WASHINGTON (Reuters) - U.S. Trade Representative Robert Lighthizer on Monday expressed disappointment about the European Union’s decision to impose tariffs on U.S. planes and other goods, but refrained from threatening to respond with further U.S. action.
The EU on Monday said it would impose tariffs on up to $4 billion (£3 billion) of U.S. planes and other imports in retaliation for U.S. subsidies for Boeing BA.N, following a green light given by the World Trade Organization last month.
Lighthizer last month had said any move by Brussels to impose tariffs would force a U.S. response, but a brief statement issued late on Monday contained no such threat, and his office said the two sides were in negotiations to resolve the longstanding dispute.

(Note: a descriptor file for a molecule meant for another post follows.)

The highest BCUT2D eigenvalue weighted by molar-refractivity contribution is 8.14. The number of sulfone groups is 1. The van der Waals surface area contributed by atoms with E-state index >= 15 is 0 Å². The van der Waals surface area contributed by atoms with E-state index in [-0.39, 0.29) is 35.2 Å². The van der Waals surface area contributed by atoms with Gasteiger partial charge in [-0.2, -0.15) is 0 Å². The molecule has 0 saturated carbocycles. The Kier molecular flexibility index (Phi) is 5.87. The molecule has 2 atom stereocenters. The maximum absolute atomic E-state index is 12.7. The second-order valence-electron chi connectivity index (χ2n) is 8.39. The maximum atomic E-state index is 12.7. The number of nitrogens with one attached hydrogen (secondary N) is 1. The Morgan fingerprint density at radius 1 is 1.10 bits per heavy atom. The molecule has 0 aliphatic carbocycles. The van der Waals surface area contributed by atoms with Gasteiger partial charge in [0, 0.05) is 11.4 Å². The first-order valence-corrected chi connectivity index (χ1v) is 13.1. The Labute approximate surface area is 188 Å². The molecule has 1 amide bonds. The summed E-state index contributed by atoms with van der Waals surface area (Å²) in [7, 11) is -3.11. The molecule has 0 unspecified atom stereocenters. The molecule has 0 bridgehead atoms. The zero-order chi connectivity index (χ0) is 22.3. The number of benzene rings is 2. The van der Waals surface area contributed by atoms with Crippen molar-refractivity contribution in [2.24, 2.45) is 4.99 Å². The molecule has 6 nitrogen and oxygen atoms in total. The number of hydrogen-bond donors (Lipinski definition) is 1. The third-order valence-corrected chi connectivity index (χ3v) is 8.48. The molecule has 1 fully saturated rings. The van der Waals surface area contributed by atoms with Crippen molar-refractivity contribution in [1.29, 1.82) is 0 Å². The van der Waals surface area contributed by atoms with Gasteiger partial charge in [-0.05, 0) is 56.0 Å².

“The United States is disappointed by the action taken by the EU today,” he said. “The EU has long proclaimed its commitment to following WTO rules, but today’s announcement shows they do so only when convenient to them.”
Washington argues that the alleged subsidy - a Washington State tax break - was repealed seven months ago, removing any legal basis for the EU measures.
Brussels says only the WTO can determine whether members have complied with its rulings.
EU officials underscored their desire to settle the 16-year dispute with the United States, arguing that China and other competitors are the chief beneficiaries.
Reporting by Andrea Shalal in Washington; Editing by Leslie Adler and Matthew Lewis
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